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A person’s blood alcohol content (BAC) at the time of an arrest for suspected driving while intoxicated (DWI) is not the only factor police and prosecutors may take into account. Numerous other factors come into play, and a person could be charged with DWI or related offenses even if chemical testing shows a low BAC. This was demonstrated by the recent arrest of a man for intoxication manslaughter, despite a breath test reportedly showing BAC below the legal limit. Defending a case without BAC evidence, or with BAC results that are less than 0.08 percent, presents different challenges than a case that relies on breath or blood testing.

Police arrested a man in Austin, Texas in mid-January 2015 after the pickup truck he was driving allegedly collided with another vehicle at about 1:40 a.m. The driver of the other vehicle was pronounced dead at the scene. The driver of the pickup truck allegedly told officers that he had had two beers at a bar earlier. He also allegedly admitted running a stop sign immediately before the collision.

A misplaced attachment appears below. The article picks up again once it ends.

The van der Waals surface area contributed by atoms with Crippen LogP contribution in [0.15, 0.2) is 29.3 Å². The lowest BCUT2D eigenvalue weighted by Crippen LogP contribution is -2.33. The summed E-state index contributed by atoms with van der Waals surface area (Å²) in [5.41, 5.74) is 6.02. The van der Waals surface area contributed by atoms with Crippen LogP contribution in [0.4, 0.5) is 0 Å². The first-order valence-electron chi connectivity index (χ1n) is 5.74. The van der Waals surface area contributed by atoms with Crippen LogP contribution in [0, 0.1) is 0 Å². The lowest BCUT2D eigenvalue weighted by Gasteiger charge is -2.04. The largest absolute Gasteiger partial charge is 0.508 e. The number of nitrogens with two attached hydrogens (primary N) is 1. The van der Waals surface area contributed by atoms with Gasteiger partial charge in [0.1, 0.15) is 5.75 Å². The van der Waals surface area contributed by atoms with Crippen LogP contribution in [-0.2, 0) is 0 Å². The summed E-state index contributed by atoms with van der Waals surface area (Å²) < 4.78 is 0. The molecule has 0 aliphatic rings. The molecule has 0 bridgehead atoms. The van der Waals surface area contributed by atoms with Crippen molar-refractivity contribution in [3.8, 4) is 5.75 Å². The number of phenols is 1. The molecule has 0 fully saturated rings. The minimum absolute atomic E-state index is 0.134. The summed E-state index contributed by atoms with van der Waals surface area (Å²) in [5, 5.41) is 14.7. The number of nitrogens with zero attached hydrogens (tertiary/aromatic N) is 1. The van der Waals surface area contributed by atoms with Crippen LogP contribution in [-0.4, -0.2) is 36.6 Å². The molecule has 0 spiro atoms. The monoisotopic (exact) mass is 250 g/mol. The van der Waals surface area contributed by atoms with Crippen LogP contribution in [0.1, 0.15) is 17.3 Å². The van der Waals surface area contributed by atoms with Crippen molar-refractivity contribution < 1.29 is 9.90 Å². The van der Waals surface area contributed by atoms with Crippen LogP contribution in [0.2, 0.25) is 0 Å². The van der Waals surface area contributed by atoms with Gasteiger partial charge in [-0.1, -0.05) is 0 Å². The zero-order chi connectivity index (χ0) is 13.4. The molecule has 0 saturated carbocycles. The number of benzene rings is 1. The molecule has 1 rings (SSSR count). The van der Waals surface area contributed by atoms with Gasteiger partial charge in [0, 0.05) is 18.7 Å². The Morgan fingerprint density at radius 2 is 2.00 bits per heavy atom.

A portable breathalyzer test showed a BAC of 0.07 percent, below the legal limit of 0.08 percent. Officers at the scene, however, stated that they observed enough other factors to conclude that he was legally impaired, and that probable cause existed to charge him with intoxication manslaughter, a specific offense under Texas law. The fact that this case involved a fatality undoubtedly played a role in the decision to charge the driver with an alcohol-related offense despite the BAC results, but the state is not required to demonstrate a BAC of 0.08 percent or higher to prove DWI in all cases. This is true in New Jersey as well as Texas.